“Many of us face the likelihood of eventually becoming the survivor of someone that we love. With that, it may mean inheriting the task of settling the affairs of their estate. Not an easy task, even when everything is thoughtfully organized.

The truth is, in our death-denying society, hours and hours may be spent on planning for that big phase we call ‘retirement.’ Retirement, though it may be more pleasant to think about, is not guaranteed. Death, as we all know, is.

Having worked with many widows and other survivors, I’ve come to realize that while planning, saving and investing for education and retirement may seem like the most important of our financial tasks, its tending to the fact that our survivors may one day be living a life without us that can ultimately become that task which is most important. Our best and final gift.

So what kind of steps can you take to help your survivors?”

Read more at:

Wendi Strom, Certified Financial Planner, LOTUS Financial Partners, Denver, CO and president-elect, Financial Planning Association of Colorado.

Are you prepared for financial independence?

Getting ready for the inevitable financial independence day

By Wendi Strom

July 31, 2016

“Earlier this month, our great nation celebrated its 240th year of independence. On this beautiful day, we most certainly had an Independence Day worthy of celebrating.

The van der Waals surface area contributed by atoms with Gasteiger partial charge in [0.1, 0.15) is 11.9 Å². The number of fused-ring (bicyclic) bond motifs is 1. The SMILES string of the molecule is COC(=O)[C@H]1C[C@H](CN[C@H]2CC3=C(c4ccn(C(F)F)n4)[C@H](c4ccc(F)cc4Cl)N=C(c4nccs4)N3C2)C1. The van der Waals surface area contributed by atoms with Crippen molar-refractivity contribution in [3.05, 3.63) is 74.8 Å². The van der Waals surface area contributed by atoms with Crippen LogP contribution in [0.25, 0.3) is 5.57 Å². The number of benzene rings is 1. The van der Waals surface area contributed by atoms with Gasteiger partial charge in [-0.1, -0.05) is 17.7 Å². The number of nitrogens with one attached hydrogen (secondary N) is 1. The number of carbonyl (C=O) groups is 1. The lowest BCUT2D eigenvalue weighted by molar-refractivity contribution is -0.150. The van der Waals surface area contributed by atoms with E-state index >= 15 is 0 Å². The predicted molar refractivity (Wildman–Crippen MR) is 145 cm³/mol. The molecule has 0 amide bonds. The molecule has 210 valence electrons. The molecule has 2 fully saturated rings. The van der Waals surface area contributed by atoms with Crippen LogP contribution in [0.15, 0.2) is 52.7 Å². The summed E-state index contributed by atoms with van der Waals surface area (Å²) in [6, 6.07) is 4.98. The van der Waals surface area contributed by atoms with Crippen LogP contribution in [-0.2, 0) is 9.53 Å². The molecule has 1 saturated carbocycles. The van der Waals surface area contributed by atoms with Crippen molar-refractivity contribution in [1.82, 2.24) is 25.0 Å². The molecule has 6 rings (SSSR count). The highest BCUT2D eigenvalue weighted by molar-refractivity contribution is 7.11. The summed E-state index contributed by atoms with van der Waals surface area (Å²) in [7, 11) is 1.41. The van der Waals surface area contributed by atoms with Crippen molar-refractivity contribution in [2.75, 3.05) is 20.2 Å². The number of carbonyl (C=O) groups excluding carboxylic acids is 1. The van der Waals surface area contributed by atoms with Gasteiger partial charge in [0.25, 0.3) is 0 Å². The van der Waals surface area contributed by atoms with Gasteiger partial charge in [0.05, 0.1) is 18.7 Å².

But looking around at those celebrations lead me to the realization that not every independence day is cause for joy images (52)and celebration. In fact, two of the synonyms of independence are most telling of this: separation and self-sufficiency. What if we add financial to the mix? Financial independence, financial self-sufficiency, financial separation.

After being part of a financial partnership, through marriage for example, becoming financially independent, especially unexpectedly through death or illness, is typically anything but a celebration. It can be crippling, potentially both financially and emotionally. Because of this, regardless of your age, it’s important to take steps like these outlined below, to put you and your loved ones on a track of financial preparedness for the day that something happens to you or your financial partner.

Working with many couples and widows over the years, here’s a list that I’ve compiled and use with my own clients to help them protect each other….”

Read the entire article at:

Wendi Strom, Certified Financial Planner, LOTUS Financial Partners, Denver, CO and president-elect of the Financial Planning Association of Colorado.